The band was back together.
But soon after, Campanella who had “responsibilities he needed to take care of,” left the band.
“There were never any real hard feelings,” Sheedy said. “We just wanted to support him.”
The Buffalo scene
The band is clearly in love with the Buffalo music scene, taking every opportunity to plug other local bands like Carpool, Ghostpool and Super American amid a chorus of eager “check them out” and “great Buffalo band.”
A friend of a friend was in a band called Head North. Perdue emailed to ask some “words from the wise,” only for them to offer Previous Love its first real gig opening for their band at The Forvm on Maple Road.
From then on, Previous Love followed in Head North’s footsteps.
“We did literally everything they did starting up. They gave us the name of who they recorded with and we went to them. They gave us their old amp so Charlie could play guitar,” Perdue said. “They were just so kind and they put us on so many shows.”
Despite the help Previous Love members got when they started out, the band still faced issues finding venues to perform in. Mohawk Place had shut down (it would reopen later on) and other venues like Town Ballroom usually hosted “larger” acts and national tours.
“For smaller acts, … going through them is tough,” Browne said. “Sometimes just because there's not as many shows available.”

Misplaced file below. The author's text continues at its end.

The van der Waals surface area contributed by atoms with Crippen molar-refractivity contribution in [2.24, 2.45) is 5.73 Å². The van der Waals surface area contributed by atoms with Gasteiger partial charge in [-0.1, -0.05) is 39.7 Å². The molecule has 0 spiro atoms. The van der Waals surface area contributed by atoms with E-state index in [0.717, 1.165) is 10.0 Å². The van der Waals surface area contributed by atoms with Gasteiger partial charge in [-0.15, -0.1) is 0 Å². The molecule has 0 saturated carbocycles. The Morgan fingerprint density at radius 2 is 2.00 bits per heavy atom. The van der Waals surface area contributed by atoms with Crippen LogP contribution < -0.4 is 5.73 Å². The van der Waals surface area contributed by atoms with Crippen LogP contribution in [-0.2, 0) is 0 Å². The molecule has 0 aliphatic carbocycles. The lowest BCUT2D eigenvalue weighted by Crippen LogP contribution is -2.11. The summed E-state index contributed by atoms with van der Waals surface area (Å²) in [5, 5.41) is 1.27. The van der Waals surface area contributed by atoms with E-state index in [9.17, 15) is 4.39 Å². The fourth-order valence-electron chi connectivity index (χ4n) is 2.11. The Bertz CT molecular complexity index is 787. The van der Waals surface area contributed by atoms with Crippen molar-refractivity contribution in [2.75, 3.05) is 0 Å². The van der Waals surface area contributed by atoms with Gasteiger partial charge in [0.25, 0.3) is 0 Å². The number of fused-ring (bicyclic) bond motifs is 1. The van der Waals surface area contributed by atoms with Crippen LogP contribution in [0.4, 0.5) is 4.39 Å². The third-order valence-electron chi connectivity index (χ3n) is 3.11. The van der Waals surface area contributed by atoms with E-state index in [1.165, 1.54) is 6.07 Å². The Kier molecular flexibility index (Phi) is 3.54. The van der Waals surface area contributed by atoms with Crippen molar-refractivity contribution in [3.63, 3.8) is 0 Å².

Browne said Greg Burt from For the Music Productions helped local bands like Previous Love get booked at venues.
It was a struggle for a while, but the shows they played with other small bands remain some of their favorite memories.
Browne said those bands were some of Previous Love’s “first fans.”
“Sometimes, those other bands are the only people you really play for,” Sheedy said.
This was especially true when people would show up to see their friends in other bands perform and leave immediately after. But they didn’t really mind. Sheedy said it helped them form friendships with the acts they performed with, like Buffalo band Worse Things.
The band has grown in presence since its days performing at The Forvm, and recently performed at Mohawk Place to a crowd so large, the venue room couldn’t fully accommodate it.
“The crowd itself was so big that there was standing room only. You had to go to the next room over,” Hunter Ford, a junior marketing and finance major, said. Ford is a fellow Buffalo Chips member and met Perdue when Previous Love “was starting to blow up.”
Although he wasn’t previously a fan of alternative rock music, Ford still shows up to concerts to support the band, and in the process even began to explore more groups.
“They draw huge crowds. And every single time that I've seen them, they've never failed to impress me,” Ford said.
Despite their growing success, band members are adamant not to let the pursuit of stardom take over their lives. All three have jobs and school to worry about and Browne even has a job waiting for him at a local accounting firm once he graduates in May.
This “realistic” mentality the band has adopted was born from an early realization that being a “starry-eyed dreamer” doesn’t always lead to a glamorous lifestyle. Success and fame can be elusive, the group members said.
“Some advice that I got was along the lines of like, the happiest musicians are people who don't have to rely on it in order to survive and feed their family,” Browne said.
Tanveen Vohra is a senior news editor and can be reached at Tanveen.Vohra@ubspectrum.com and on Twitter @TanveenUBSpec.
Tanveen Vohra is a former senior news editor and covered international relations and graduate student protests.